84.375

33.25

63.5

11.75

875.5

Table 2: Rabies annual cases all species combined.

In Table 3, euthanasia of stray carnivores (dogs and cats) started in 2007 and by 2013, a total of 227,488 subjects, with a mean of 28 431 stray carnivores were euthanized per year. Furthermore, vaccination of domestic carnivores also increased significantly between 2006 and 2013, with a mean of 45 644 domestic dogs and cats vaccinated per year. Nevertheless the number of human and animal cases reported each year remained high. From 2006 to 2013, each year a mean of 523 682 cattle were vaccinated however, there was an interruption in vaccination coverage in 2008 and 2010 due to unavailability of vaccines. Nevertheless, the incidence of this disease in this species remains fairly steady.

Year

Cattle Vaccination

Domestic Carnivore Vaccination

Stray Carnivore Euthanatized

2006

565,664

20,058

33,774

2007

802,770

25,768

21,534

2008

7,200

28,952

52,506

2009

795,872

49,431

37,310

2010

36,336

55,332

26,242

2011

334,053

40,805

23,014

2012

833,079

79,255

11,952

2013

814,485

65,557

21,116

Mean

523,682.38

45,644.75

28, 431

Table 3: The annual animal rabies prophylaxis in Algeria.

Discussion and Recommendation

In Algeria, annual averages of 85,000 people are exposed to rabies yearly through dog bites and eventually go through the procedure of post exposure prophylaxis. From 2006 to 2013, an average of 20 human deaths from rabies was reported. The dog in Algeria has proven to be the source of infection to humans with an average 99% of the reported case within the present study period. To deal with this disease, a national control program was initiated in 1996, to reduce the number of wandering animal population and carry out vaccination of all domestic carnivores. Since 2004, vaccination has become mandatory for the bovine species also. The number of vaccinated domestic carnivores increased from 20,058 in 2006 to 65,375 subjects in 2013, despite the execution of preventive program. Unlike the carnivores that were slaughtered during the 2013 operation a total of 21,116 stray dogs and cats, against 33,774 in 2006. Stray carnivores represent an enormous risk to animal health and public health, and the euthanasia operations have been insufficient.

Rabies is a zoonotic disease with a serious threat to both veterinary and public health. Due to its high morbidity and mortality, it exacts a heavy social and financial burden on the Algerian state. In animals, they cause significant economic losses, related to the reduction and loss in production and mortality in humans because of its fatality. There are large numbers of stray dogs roaming freely on the street, human dwelling places and animal sheds. Stray dogs eat garbage, discarded food, dead animal carcasses including placenta and aborted fetuses.

Zoonosis diseases are a serious threat to both veterinary and public health. Due to its high morbidity and mortality, it exacts a heavy social and financial burden on the Algerian state. In animals, they cause significant economic losses, related to the reduction and loss in production and mortality in humans because of its fatality. The dog has been a common reservoir for rabies and also visceral Leishmaniasis, Leptospirosis and Echinococcosis. The occurrence of these diseases is favorable with the presence of uncontrolled proliferation of household waste deposits particularly in and around urban areas. Therefore, prevention and control can only be successful through inter-sectoral collaboration, continuous and sustained interventions focused on several aspects; animal, human and environmental, so as to:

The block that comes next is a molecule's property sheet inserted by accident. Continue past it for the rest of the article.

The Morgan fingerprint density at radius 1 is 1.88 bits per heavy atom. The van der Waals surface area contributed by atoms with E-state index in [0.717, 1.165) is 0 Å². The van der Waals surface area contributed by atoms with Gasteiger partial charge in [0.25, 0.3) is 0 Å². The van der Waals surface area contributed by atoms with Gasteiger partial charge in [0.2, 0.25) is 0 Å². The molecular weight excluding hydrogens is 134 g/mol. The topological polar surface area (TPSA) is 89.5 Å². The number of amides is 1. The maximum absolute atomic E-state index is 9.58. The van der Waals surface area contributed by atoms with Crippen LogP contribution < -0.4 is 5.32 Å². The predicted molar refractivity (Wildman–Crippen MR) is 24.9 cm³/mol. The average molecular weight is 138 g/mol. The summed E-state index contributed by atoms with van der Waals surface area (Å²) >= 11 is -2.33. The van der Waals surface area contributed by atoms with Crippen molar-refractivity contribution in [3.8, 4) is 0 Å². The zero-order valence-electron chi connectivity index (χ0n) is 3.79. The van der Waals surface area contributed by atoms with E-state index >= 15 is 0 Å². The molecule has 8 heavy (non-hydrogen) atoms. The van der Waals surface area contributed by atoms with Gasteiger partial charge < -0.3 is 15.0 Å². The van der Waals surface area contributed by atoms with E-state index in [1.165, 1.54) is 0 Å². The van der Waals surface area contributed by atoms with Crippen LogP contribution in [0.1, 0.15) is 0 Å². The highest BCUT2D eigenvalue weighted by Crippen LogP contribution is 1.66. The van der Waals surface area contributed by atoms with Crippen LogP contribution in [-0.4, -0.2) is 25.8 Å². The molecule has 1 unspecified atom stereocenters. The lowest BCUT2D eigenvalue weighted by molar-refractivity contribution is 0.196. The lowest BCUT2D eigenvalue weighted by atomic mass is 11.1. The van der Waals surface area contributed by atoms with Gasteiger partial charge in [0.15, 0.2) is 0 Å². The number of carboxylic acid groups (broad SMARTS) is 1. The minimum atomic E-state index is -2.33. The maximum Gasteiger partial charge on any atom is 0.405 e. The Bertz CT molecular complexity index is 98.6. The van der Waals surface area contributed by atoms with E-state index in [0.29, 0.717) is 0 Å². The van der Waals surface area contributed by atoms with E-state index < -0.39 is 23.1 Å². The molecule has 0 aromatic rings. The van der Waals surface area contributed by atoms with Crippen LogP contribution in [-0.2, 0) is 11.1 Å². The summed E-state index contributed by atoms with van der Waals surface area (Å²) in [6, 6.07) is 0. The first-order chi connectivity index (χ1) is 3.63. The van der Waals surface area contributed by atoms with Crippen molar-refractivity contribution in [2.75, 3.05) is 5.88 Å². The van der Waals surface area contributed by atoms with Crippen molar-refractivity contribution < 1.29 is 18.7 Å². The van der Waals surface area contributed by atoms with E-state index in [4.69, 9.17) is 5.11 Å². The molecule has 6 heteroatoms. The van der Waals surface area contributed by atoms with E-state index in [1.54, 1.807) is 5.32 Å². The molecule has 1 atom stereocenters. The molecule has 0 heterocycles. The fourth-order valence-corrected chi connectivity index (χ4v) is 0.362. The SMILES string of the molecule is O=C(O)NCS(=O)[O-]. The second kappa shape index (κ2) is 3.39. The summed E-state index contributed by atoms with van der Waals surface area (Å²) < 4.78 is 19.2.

1. Ensure better management of household waste;
  2. Fight against stray animals by periodic slaughter;
  3. Enforce the mandatory nature of the anti-rabies vaccination of carnivores;
  4. Precede to the realization of canines pounds at a rate of at least one by district.
  5. Encourage the citizen to be an active player in prevention through health education;
  6. Awareness programs and public outreach remain essential elements for the success of campaigns and eradication of this disease.

Control and eradication of rabies is a measure desired by many countries where the disease is endemic. However, this result is difficult and expensive, taking into account the specific climatic, geographical, socio-economic, animal ownership, technical resources and personnel, prevalence of disease, as well as the strict commitment to vaccinations programs. In this sense, developing countries have major difficulties both in setting and achieving success in their programs of control and eradication of this disease. Collaboration between the department of health (MPH) and department of Veterinary Services (MADR) is important for the control of animal rabies and thereby eliminate transmission to humans. Periodical joint meetings will be of mutual benefit for both services and the general public.

References